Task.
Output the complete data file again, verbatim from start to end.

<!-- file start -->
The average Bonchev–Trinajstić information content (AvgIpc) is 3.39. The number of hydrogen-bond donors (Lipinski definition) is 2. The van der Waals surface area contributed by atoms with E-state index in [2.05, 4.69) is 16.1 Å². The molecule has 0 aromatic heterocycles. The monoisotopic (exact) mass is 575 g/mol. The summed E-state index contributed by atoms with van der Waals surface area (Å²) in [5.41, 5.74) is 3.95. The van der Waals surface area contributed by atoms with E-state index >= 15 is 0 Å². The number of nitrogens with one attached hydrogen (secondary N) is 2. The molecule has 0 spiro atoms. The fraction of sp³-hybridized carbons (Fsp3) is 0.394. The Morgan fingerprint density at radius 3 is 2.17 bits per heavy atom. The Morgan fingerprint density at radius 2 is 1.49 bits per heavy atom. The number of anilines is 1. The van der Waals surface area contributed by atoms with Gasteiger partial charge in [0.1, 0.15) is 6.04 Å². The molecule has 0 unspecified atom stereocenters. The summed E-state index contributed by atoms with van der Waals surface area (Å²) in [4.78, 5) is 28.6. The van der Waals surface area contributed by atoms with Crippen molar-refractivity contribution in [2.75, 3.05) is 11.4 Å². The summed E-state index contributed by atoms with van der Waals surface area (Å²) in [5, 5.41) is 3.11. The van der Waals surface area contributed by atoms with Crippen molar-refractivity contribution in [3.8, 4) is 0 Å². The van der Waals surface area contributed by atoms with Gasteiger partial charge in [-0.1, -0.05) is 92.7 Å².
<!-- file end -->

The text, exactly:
The average Bonchev–Trinajstić information content (AvgIpc) is 3.39. The number of hydrogen-bond donors (Lipinski definition) is 2. The van der Waals surface area contributed by atoms with E-state index in [2.05, 4.69) is 16.1 Å². The molecule has 0 aromatic heterocycles. The monoisotopic (exact) mass is 575 g/mol. The summed E-state index contributed by atoms with van der Waals surface area (Å²) in [5.41, 5.74) is 3.95. The van der Waals surface area contributed by atoms with E-state index >= 15 is 0 Å². The number of nitrogens with one attached hydrogen (secondary N) is 2. The molecule has 0 spiro atoms. The fraction of sp³-hybridized carbons (Fsp3) is 0.394. The Morgan fingerprint density at radius 3 is 2.17 bits per heavy atom. The Morgan fingerprint density at radius 2 is 1.49 bits per heavy atom. The number of anilines is 1. The van der Waals surface area contributed by atoms with Gasteiger partial charge in [0.1, 0.15) is 6.04 Å². The molecule has 0 unspecified atom stereocenters. The summed E-state index contributed by atoms with van der Waals surface area (Å²) in [4.78, 5) is 28.6. The van der Waals surface area contributed by atoms with Crippen molar-refractivity contribution in [2.75, 3.05) is 11.4 Å². The summed E-state index contributed by atoms with van der Waals surface area (Å²) in [5, 5.41) is 3.11. The van der Waals surface area contributed by atoms with Crippen molar-refractivity contribution in [3.8, 4) is 0 Å². The van der Waals surface area contributed by atoms with Gasteiger partial charge in [-0.1, -0.05) is 92.7 Å².